In the middle of World War I, over 1,000 women activists across Europe organized a convention at the Hague to detail the link between women’s rights and international peace. In 1948, women played essential parts in drafting and completing the Universal Declaration of Human Rights, ensuring the inclusion of women’s rights. In 1979, feminists around the world succeeded in the UN’s adoption of the Convention on the Elimination of All Forms of Discrimation against Women (CEDAW).
We have over a century of activism and decades of formal evidence that prove that feminist, and particularly Women, Peace and Security (WPS), approaches are the most effective ways of tackling national and international insecurity.
Yet, not a single country has fully implemented this approach.
Advocates of WPS have largely relied on two central arguments to get governments to enact relevant policies: the human rights argument or the operational effectiveness argument. Both are sound arguments. But, neither has delivered the long-term, transformational change that WPS advocates have envisioned. So, it’s time for a new tactic.
Recently, One Earth Future conducted a survey with the Alliance for Peacebuilding asking peacebuilders and researchers about what kind of evidence exists and what is needed to improve the peacebuilding field. In the resulting report, Some Credible Evidence: Perceptions about the Evidence Base in the Peacebuilding Field, only three interventions met the cutoff for having “some credible evidence” showing impact: improving education, increasing women’s engagement in economic and political life as preventive measures, and increasing women’s participation in peace negotiations as peacemaking measures.
And yet, despite the recognition from this report and the large body of research that has already been produced, WPS advocates are asked by policymakers, funders, and government officials again and again to “prove” gender equality is effective. So it’s time to stop playing nice and asking them to do not only the right thing, but the smart thing.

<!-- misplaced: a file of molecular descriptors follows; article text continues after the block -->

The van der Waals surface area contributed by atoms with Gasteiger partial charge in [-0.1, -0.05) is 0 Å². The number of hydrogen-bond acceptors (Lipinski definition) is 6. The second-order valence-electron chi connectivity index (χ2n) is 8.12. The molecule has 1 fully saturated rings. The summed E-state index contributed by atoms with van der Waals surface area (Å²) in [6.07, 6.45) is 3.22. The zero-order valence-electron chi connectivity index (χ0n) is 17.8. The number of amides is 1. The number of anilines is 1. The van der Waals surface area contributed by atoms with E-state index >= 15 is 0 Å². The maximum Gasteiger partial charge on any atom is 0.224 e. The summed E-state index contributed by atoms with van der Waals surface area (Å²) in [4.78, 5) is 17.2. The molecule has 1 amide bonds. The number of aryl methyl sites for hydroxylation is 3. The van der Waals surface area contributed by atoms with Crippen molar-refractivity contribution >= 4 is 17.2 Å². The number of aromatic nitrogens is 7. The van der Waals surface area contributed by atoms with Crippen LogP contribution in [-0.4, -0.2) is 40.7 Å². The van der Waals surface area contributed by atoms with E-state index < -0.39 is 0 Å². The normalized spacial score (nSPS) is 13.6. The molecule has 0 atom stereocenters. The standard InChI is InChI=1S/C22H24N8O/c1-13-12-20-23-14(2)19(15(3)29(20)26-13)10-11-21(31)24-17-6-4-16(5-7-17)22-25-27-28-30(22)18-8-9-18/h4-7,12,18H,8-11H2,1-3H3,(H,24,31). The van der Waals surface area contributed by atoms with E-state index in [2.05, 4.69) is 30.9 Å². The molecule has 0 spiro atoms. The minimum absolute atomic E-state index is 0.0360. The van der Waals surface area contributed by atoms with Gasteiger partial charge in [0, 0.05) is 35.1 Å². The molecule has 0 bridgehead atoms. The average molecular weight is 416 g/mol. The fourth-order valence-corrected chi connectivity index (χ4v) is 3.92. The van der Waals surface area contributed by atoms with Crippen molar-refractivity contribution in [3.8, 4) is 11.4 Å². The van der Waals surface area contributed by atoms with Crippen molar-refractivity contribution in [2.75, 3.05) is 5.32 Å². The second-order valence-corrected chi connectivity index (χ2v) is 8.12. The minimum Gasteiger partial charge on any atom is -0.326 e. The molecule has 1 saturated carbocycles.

It’s time that we call the failure to implement WPS what it is -- a threat to global security. Whether those with power are actively working against gender equality or simply not working towards it, that is a threat to national security and global stability.
Because people tend to have a difficult time seeing gender equality as the crucial policy that it is, let’s use an analogy.
We all want to feel safe in our homes, so let’s imagine we are presented with two security options. Plan A is a high-tech security system with alarms, armor and an elaborate defense protocol that anticipates potential threats and stops them, but it takes longer and costs more. Plan B is a gun that allows you to quickly react to something, but you are constantly having to upgrade to make sure it can outshoot your opponents. Which would you pick?
In the national and foreign policy space, Plan A is WPS and gender equality. Plan B is, well, pretty much still guns -- it’s the status quo of military might and deterrence. Plan B is being reactive and playing whack-a-mole, whereas Plan A is being proactive and has been proven to be more effective.
So why aren’t we doing it and why are we letting those in power get away with not doing it? When it comes down to it, the reality is one word: patriarchy.
Governments around the world have repeatedly asked for proof that gender equality and WPS works. Over and over again feminists have proven it. Those same governments have never asked for proof of policies that they regularly enact, but that regularly fail, like sanctions. When the incorporation of gender perspectives is brought up in these spaces, it is repeatedly treated as a side project and rarely given adequate funding, despite the mountains of evidence that prove its effectiveness. The reliance on outdated and less effective understandings of international relations is blatantly irresponsible.
We are globally facing several large scale conflicts at the moment. Many of the reports coming out of these conflicts are directly related to Women, Peace and Security, yet the analysis, responses and solutions continue to sideline gender.
If we ever want to achieve meaningful and lasting peace, we must utilize WPS. It is high time that we stop asking nicely, and time that we start demanding. We must make it known that government actors and those with power are failing us as citizens of our own nations and the world. We demand that they do better.